My rating: 4 of 5 stars
A tale of consumerism gone mad, and a terrific twist on the YA dystopian genre. Feed blends the realities of teenage friendships with a rather sinister vision of a future where capitalism has been pushed to its most extreme. This was my second read of this novel, the first being in 2012, and I enjoyed it just as much the second time around.
Feed is set in a near-future where American children have an electronic ‘feed’ implanted into their brains. This embedded machine grows with them and takes over many of their basic functions, to the point that being able to read, write and even speak out loud is considered strange. Everyone with a feed is constantly assaulted with advertising banners and slogans based off detailed consumer profiles, profiles that people are forced to conform to. All the while the world is dying. There are no more forests, meat is genetically engineered to grow in huge slabs, and people’s skin falling off due to disease is marketed as the latest thing in ‘fashion’. Very few people notice the world is dying, so driven to distraction are they. Welcome to the world of ‘Feed’.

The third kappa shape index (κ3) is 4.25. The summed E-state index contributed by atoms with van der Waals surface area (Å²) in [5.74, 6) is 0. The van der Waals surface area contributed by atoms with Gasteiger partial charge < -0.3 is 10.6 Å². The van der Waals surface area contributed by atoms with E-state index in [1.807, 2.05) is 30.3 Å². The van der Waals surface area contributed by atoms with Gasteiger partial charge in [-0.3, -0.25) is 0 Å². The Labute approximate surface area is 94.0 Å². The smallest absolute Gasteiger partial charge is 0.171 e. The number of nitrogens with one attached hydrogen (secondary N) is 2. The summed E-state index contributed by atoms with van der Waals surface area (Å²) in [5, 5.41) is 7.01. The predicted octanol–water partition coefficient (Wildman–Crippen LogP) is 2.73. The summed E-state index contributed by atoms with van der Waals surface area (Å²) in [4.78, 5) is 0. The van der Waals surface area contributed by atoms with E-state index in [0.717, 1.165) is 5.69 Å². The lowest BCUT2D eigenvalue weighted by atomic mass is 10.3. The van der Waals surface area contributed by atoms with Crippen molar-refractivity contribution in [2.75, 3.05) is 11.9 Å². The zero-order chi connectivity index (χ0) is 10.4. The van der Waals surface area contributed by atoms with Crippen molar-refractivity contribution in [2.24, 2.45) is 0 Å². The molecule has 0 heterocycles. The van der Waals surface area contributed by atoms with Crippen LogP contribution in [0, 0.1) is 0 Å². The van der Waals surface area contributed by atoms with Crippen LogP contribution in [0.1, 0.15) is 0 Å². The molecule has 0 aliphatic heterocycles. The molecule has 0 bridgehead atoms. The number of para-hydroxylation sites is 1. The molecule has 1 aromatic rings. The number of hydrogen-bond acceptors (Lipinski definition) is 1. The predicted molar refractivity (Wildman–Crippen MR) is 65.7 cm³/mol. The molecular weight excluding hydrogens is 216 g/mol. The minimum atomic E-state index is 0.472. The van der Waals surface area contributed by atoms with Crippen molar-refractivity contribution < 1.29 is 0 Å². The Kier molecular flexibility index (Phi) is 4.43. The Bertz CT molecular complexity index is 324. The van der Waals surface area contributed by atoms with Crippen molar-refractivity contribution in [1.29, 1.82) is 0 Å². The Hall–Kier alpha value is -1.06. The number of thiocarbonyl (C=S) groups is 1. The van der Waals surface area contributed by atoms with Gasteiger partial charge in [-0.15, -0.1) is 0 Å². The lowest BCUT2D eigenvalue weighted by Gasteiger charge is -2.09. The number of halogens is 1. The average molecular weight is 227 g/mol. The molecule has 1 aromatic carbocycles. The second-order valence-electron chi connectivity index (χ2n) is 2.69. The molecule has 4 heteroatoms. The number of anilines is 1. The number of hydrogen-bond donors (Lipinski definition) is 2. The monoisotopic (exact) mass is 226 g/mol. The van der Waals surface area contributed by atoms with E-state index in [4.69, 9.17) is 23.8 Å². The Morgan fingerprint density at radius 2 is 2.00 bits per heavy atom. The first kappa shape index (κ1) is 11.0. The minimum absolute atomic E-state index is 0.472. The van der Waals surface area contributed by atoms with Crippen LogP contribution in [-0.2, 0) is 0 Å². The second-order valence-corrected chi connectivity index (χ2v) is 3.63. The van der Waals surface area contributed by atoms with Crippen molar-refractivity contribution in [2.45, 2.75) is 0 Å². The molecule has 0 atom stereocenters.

M T Anderson draws on a whole host of classic dystopian science fiction writing to pull off this engaging Young Adult novel. I was reminded strongly of Huxley’s ‘Brave New World’, Pohl’s ‘Space Merchants’ and Bradbury’s ‘Fahrenheit 451’ in particular, but there were shades of many others. I really enjoyed the way these influences are drawn together to create a rather terrifying vision of the future, and to critique the present day. Sci-fi novels of this style, with imaginings of future technology, don’t always age well, but I think Feed is an exception to this. If anything Feed is now more relevant, as the realities of meta-data and consumer profiling are far more developed and pervasive than in 2002 when this was first published.
One of the things which makes this book a challenging read in parts, and which might put some reads off, is the colloquial style of writing. Filled with ‘modern’ slang and teenage expressions, the dialogue can be a little puzzling in places, and irritating in others. But I found this to be a positive overall, giving the book a really strong narrative voice that was consistent throughout.
Anderson is clear in comments at the end of the book that it is his intention that ‘Feed’ is read as an allegorical tale, and it is certainly one which will be on my mind for quite some time. I recommend it for teens interested in exploring sci-fi, or a change of pace from the deluge of YA dytopias on the market these days.
Suitable for ages 14 and up.
First read 15 May 2012